Members will be saddened to learn of the death of William Graham Jardine known to all (except perhaps the medical profession!) as Graham, and he will be fondly remembered as a Past-President of the Society and for the contribution of his Geological discipline to Archaeology.
Educated at Glasgow University and McGill University, Montreal he completed his PhD at Cambridge University in 1957. He accepted a post in the Geology Department at Glasgow University where he took an active role in the Department moving from Lecturer through to Reader. He played a key teaching role specialising in Quaternary Geology, where the focus of his research was the understanding of sea-level change, particularly in South-western Scotland which connecting him academically to archaeology and his membership of Glasgow Archaeological Society, serving as our President from 1981-84. He is survived by a daughter and three sons and five grand-children.
Dr. Nyree Finlay, Glasgow University writes –
In his academic life, Graham Jardine made a significant contribution to understandings of Holocene shoreline developments in Scotland working at a number of localities mainly along the Solway Firth and at other sites in the south and west. Through a combination of meticulous map work, taking levels and detailed observation of stratigraphic sedimentary analysis from the excavation of hundreds of test pits and auger holes and selective dating to establish local sequences he also advanced theoretical models for quantifying the dynamic character of sea-level change. A long friendship with a former student Alex Morrison brought fruitful long-term collaborations for both of them resulting in various joint publications on prehistoric coastal environments and Mesolithic occupation including international conference contributions and field guides. The true interdisciplinary character of Graham’s work meant that archaeology was always a key dimension to his research and he personally made a number of important new discoveries of both sites and artefacts among them a later prehistoric dugout canoe at Locharbriggs, Dumfries which he jointly published with Lionel Masters.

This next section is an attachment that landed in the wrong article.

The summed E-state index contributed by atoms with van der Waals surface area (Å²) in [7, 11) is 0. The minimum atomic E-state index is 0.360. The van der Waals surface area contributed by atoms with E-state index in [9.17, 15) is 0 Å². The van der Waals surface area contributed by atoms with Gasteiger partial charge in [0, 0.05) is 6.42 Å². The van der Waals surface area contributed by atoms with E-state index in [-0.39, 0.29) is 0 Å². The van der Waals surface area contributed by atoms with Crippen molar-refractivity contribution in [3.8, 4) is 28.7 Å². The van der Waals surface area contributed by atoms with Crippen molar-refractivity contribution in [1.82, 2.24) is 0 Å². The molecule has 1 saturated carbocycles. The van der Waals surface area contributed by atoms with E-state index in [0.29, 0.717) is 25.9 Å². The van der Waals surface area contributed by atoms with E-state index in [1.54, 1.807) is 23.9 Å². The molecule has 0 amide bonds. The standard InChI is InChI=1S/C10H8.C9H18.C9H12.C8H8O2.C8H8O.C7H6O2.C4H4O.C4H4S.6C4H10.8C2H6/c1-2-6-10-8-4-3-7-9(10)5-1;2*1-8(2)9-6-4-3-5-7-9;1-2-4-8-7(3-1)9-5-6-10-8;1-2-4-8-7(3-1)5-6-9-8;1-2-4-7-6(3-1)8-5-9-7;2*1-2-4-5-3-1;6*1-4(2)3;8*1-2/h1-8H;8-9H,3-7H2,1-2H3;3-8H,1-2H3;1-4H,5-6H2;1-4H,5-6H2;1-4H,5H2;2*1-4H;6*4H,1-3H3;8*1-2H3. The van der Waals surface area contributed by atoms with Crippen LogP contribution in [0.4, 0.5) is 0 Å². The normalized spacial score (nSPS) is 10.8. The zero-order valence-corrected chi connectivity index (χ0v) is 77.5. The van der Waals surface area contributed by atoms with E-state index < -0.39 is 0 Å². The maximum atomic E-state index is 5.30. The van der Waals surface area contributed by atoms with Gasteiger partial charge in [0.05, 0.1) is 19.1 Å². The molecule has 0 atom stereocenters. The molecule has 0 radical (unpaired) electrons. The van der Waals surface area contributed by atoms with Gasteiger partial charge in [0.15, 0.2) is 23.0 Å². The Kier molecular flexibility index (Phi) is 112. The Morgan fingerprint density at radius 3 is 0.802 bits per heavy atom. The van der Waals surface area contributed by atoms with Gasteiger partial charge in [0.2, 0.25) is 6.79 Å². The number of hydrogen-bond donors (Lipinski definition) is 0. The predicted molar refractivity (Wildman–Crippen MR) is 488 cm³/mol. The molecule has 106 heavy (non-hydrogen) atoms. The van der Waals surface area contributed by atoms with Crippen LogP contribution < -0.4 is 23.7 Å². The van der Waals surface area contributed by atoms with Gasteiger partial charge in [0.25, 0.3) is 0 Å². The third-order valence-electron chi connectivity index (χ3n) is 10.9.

Archaeologically he is perhaps best known for his work on Oronsay and reconstructions of the coastal geomorphology that provided an invaluable context for excavations undertaken at various 5th-4th millennia BC shell midden sites by Paul Mellars in late 1970s. During his research he identified further shell midden deposits and found a superb barbed point that he published with David Jardine his son. Conversations after a GAS lecture in 2003 led to a new collaboration with Nyree Finlay that brought together for publication his sea-level research and the lithic artefacts he had found over a 25 year period of work on Colonsay. Between 1978 and 1984 Graham had picked up the occasional flint flake from an eroded low mound on the west of the island and strongly suspected it might be a previously unreported shell midden. Subsequent research excavations by Nyree Finlay confirm that Port Lobh is indeed the first shell midden on Colonsay of comparable date to those on Oronsay. The outcomes from this work are a fitting legacy and testament to a man who has brought so much new knowledge to the investigation of coastal changes and such rich insights to our understanding of prehistoric activity.